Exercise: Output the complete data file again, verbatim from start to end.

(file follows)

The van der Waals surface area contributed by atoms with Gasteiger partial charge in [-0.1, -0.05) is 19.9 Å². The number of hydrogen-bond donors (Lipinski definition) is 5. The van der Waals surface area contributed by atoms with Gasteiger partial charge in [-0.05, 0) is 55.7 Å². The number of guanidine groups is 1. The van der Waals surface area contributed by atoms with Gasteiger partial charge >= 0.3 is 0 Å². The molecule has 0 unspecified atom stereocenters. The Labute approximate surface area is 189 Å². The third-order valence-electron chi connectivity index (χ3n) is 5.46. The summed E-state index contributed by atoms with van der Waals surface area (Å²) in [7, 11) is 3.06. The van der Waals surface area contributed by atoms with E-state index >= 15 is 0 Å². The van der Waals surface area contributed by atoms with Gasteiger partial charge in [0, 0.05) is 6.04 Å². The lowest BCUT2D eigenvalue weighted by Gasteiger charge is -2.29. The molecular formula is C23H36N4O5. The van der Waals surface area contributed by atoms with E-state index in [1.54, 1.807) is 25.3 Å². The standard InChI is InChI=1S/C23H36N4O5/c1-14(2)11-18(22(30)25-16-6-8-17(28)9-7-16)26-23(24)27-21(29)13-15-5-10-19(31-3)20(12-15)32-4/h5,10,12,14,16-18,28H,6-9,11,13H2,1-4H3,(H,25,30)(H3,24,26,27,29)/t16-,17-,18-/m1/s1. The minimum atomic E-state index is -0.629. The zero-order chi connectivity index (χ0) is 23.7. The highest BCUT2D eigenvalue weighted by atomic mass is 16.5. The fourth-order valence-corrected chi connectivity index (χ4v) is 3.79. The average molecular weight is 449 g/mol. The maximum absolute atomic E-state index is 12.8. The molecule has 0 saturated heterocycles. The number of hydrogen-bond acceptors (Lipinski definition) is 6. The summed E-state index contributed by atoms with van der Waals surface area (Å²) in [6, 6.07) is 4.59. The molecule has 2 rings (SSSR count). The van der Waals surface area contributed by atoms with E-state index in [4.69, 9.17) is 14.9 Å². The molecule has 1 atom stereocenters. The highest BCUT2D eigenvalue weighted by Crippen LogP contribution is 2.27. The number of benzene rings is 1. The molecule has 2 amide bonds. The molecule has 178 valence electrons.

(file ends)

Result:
The van der Waals surface area contributed by atoms with Gasteiger partial charge in [-0.1, -0.05) is 19.9 Å². The number of hydrogen-bond donors (Lipinski definition) is 5. The van der Waals surface area contributed by atoms with Gasteiger partial charge in [-0.05, 0) is 55.7 Å². The number of guanidine groups is 1. The van der Waals surface area contributed by atoms with Gasteiger partial charge >= 0.3 is 0 Å². The molecule has 0 unspecified atom stereocenters. The Labute approximate surface area is 189 Å². The third-order valence-electron chi connectivity index (χ3n) is 5.46. The summed E-state index contributed by atoms with van der Waals surface area (Å²) in [7, 11) is 3.06. The van der Waals surface area contributed by atoms with E-state index >= 15 is 0 Å². The van der Waals surface area contributed by atoms with Gasteiger partial charge in [0, 0.05) is 6.04 Å². The lowest BCUT2D eigenvalue weighted by Gasteiger charge is -2.29. The molecular formula is C23H36N4O5. The van der Waals surface area contributed by atoms with E-state index in [1.54, 1.807) is 25.3 Å². The standard InChI is InChI=1S/C23H36N4O5/c1-14(2)11-18(22(30)25-16-6-8-17(28)9-7-16)26-23(24)27-21(29)13-15-5-10-19(31-3)20(12-15)32-4/h5,10,12,14,16-18,28H,6-9,11,13H2,1-4H3,(H,25,30)(H3,24,26,27,29)/t16-,17-,18-/m1/s1. The minimum atomic E-state index is -0.629. The zero-order chi connectivity index (χ0) is 23.7. The highest BCUT2D eigenvalue weighted by atomic mass is 16.5. The fourth-order valence-corrected chi connectivity index (χ4v) is 3.79. The average molecular weight is 449 g/mol. The maximum absolute atomic E-state index is 12.8. The molecule has 0 saturated heterocycles. The number of hydrogen-bond acceptors (Lipinski definition) is 6. The summed E-state index contributed by atoms with van der Waals surface area (Å²) in [6, 6.07) is 4.59. The molecule has 2 rings (SSSR count). The van der Waals surface area contributed by atoms with E-state index in [4.69, 9.17) is 14.9 Å². The molecule has 1 atom stereocenters. The highest BCUT2D eigenvalue weighted by Crippen LogP contribution is 2.27. The number of benzene rings is 1. The molecule has 2 amide bonds. The molecule has 178 valence electrons.